As the Scottish Parliament moves today to introduce new legislation for agricultural holdings in the land reform bill, figures which highlighted a worrying trend towards decline in the tenanted sector were revealed yesterday.
The annual survey of let land carried out by the Central Association of Agricultural Valuers (CAAV) showed the amount of farmland let in Scotland in 2015 declined by over 12,000 acres – the largest reduction recorded since the survey began in 2012.
Revealing the results at yesterday’s annual meeting of the Scottish Agricultural Arbiters and Valuers Association, CAAV secretary Jeremy Moody said that of the units falling vacant during the year, only half were re-let under formal arrangements – the rest either being taken back in hand or offered out on contract farming arrangements.
“This has fallen from an historic re-let figure of 75 per cent and if sustained the decline in the Scottish tenanted sector will accelerate,” he said.
On a slightly brighter note, he pointed out that half of the lets had gone to new entrants – double the usual proportion. However, he also revealed that there had been no fresh land coming onto the market, with the new rentals all coming from land which had been previously let.
“If the size of the tenanted sector is to be maintained or grown, it is important policy makers find a way to encourage the positive letting of land” said Moody.
Looking towards the land reform bill which has its final reading today, he said that while some aspects would be tied down, details on important parts of the legislation were yet to be settled – particularly on the agricultural holdings side.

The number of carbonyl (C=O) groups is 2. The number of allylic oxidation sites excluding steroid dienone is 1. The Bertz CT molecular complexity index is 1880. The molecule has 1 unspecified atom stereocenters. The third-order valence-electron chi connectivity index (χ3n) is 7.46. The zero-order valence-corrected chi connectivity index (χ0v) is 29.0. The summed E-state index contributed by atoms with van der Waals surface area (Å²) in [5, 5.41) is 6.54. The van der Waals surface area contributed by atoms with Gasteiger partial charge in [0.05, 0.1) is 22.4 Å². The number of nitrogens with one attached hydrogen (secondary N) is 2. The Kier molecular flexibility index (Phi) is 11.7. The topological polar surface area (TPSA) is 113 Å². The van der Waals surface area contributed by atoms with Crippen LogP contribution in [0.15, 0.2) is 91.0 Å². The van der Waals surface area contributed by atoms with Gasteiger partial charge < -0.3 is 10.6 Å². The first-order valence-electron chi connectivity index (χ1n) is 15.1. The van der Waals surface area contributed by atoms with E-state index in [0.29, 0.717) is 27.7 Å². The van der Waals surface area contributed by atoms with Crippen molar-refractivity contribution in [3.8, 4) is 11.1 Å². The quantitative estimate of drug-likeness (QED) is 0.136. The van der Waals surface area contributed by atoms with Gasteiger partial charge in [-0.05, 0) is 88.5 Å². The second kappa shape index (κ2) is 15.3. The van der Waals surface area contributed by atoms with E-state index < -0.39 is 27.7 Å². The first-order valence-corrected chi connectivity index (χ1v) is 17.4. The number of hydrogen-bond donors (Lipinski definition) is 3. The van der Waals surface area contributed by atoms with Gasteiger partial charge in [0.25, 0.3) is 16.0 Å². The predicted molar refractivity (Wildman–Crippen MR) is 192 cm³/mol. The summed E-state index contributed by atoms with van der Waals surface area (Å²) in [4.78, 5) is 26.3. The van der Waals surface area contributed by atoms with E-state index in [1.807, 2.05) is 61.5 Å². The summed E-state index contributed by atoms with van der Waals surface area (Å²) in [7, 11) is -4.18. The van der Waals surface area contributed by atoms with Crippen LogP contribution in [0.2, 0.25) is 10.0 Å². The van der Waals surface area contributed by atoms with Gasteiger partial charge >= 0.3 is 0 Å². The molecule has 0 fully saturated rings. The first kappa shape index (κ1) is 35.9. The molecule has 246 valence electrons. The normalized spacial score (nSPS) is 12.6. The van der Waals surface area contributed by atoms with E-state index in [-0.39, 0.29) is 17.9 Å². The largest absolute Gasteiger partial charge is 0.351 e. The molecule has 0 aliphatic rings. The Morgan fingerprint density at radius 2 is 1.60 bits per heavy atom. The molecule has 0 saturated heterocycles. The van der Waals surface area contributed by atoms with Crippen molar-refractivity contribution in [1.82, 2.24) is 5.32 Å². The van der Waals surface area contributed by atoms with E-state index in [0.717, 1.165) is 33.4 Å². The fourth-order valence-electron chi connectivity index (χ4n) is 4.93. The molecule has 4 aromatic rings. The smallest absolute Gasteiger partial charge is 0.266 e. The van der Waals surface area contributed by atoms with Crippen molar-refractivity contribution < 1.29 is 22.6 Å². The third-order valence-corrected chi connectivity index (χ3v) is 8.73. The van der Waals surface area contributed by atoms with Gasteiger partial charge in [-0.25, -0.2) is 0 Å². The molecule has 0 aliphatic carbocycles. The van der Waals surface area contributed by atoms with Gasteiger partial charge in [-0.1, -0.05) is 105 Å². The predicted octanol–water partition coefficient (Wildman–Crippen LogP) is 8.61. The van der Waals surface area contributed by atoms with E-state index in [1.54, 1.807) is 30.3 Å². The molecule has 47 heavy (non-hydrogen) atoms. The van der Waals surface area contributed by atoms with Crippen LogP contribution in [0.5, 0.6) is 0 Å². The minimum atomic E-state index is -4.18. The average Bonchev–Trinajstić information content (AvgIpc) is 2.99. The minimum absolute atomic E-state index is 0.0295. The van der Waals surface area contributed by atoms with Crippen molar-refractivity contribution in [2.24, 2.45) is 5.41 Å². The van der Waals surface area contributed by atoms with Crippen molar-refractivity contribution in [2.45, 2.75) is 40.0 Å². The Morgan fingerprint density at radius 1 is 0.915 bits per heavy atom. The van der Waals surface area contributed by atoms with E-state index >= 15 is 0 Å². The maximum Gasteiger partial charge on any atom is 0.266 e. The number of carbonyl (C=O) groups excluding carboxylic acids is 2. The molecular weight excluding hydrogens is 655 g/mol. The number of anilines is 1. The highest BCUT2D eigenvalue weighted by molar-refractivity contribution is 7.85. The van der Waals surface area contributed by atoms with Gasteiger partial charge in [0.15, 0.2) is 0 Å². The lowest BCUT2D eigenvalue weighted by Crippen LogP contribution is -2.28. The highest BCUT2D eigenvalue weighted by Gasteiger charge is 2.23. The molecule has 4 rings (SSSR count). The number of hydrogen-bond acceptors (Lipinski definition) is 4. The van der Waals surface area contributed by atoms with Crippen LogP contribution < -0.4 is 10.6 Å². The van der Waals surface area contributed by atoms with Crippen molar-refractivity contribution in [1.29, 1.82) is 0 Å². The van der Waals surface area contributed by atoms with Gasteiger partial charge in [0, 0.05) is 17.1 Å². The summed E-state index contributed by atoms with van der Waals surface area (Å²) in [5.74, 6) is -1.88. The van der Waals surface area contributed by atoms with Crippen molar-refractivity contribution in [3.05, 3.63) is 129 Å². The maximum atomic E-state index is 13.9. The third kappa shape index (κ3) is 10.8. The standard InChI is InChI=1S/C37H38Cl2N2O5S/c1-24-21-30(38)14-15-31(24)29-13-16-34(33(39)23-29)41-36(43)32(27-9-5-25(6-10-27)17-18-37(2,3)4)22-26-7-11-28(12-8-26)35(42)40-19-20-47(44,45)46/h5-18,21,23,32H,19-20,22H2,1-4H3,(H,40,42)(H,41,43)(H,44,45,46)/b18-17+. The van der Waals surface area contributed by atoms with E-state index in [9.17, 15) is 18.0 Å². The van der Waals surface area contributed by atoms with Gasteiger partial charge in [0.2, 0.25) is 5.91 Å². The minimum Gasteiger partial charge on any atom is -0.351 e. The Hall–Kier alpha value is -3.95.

Moody said this important element now made up more than 50 per cent of the bill – but important details such as those surrounding the setting of rental values were to be left to secondary legislation.
“So what we have in the bill is nowhere near the last word in the game – and it could be 2018 before some elements are enacted, while others will be ongoing,” he said.
He also warned that working in the area of holdings legislation was set to become incredibly complicated – with seven different ways of letting land on the statute books under three different agricultural holdings acts. While the productive capacity of the land had been put forward as the main plank for setting rentals values, this was unlikely to be simple.
“Using arithmetic alone risks setting rental values which could be absurd and unfair so a ‘sense check’ also needs to be built into the calculations,” he said.
Any assessment of “productive capacity” was sensitive to changes in commodity and input prices and fixed cost structures – and while the approach had been adopted south of the Border, it had been only one of a number of issues to be considered rather than the main “load-bearing” component of the rental calculation.